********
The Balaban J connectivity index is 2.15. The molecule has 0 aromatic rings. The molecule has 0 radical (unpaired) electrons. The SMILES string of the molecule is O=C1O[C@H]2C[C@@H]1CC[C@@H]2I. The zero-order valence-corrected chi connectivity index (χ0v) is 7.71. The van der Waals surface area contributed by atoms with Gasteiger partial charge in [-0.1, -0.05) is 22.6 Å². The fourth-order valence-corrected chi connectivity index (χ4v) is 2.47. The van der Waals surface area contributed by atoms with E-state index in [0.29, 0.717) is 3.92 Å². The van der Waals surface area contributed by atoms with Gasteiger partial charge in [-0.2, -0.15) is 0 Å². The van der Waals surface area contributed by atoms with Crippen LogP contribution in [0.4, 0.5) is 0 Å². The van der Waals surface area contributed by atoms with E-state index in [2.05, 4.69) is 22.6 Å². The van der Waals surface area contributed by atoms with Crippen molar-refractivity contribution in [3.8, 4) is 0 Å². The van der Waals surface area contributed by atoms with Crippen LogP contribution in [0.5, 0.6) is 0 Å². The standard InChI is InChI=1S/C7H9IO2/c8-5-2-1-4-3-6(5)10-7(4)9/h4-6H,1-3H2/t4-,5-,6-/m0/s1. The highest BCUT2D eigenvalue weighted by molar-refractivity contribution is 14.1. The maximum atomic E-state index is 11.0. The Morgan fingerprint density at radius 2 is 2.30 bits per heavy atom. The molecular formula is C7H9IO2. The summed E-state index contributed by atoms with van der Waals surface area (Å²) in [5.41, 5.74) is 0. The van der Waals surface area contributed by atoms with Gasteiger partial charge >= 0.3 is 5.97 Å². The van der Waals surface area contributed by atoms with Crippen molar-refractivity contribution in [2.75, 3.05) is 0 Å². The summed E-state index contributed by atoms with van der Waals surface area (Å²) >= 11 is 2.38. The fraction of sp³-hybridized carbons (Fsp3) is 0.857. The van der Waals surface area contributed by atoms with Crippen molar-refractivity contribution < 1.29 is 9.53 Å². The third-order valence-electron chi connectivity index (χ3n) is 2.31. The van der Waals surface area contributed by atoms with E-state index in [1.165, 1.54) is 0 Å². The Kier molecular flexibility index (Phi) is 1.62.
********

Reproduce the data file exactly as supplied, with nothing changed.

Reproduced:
The Balaban J connectivity index is 2.15. The molecule has 0 aromatic rings. The molecule has 0 radical (unpaired) electrons. The SMILES string of the molecule is O=C1O[C@H]2C[C@@H]1CC[C@@H]2I. The zero-order valence-corrected chi connectivity index (χ0v) is 7.71. The van der Waals surface area contributed by atoms with Gasteiger partial charge in [-0.1, -0.05) is 22.6 Å². The fourth-order valence-corrected chi connectivity index (χ4v) is 2.47. The van der Waals surface area contributed by atoms with E-state index in [0.29, 0.717) is 3.92 Å². The van der Waals surface area contributed by atoms with Gasteiger partial charge in [-0.2, -0.15) is 0 Å². The van der Waals surface area contributed by atoms with Crippen LogP contribution in [0.4, 0.5) is 0 Å². The van der Waals surface area contributed by atoms with E-state index in [2.05, 4.69) is 22.6 Å². The van der Waals surface area contributed by atoms with Crippen molar-refractivity contribution in [3.8, 4) is 0 Å². The van der Waals surface area contributed by atoms with Crippen LogP contribution in [0.5, 0.6) is 0 Å². The standard InChI is InChI=1S/C7H9IO2/c8-5-2-1-4-3-6(5)10-7(4)9/h4-6H,1-3H2/t4-,5-,6-/m0/s1. The highest BCUT2D eigenvalue weighted by molar-refractivity contribution is 14.1. The maximum atomic E-state index is 11.0. The Morgan fingerprint density at radius 2 is 2.30 bits per heavy atom. The molecular formula is C7H9IO2. The summed E-state index contributed by atoms with van der Waals surface area (Å²) in [5.41, 5.74) is 0. The van der Waals surface area contributed by atoms with Gasteiger partial charge >= 0.3 is 5.97 Å². The van der Waals surface area contributed by atoms with Crippen molar-refractivity contribution in [2.75, 3.05) is 0 Å². The summed E-state index contributed by atoms with van der Waals surface area (Å²) >= 11 is 2.38. The fraction of sp³-hybridized carbons (Fsp3) is 0.857. The van der Waals surface area contributed by atoms with Crippen molar-refractivity contribution < 1.29 is 9.53 Å². The third-order valence-electron chi connectivity index (χ3n) is 2.31. The van der Waals surface area contributed by atoms with E-state index in [1.165, 1.54) is 0 Å². The Kier molecular flexibility index (Phi) is 1.62.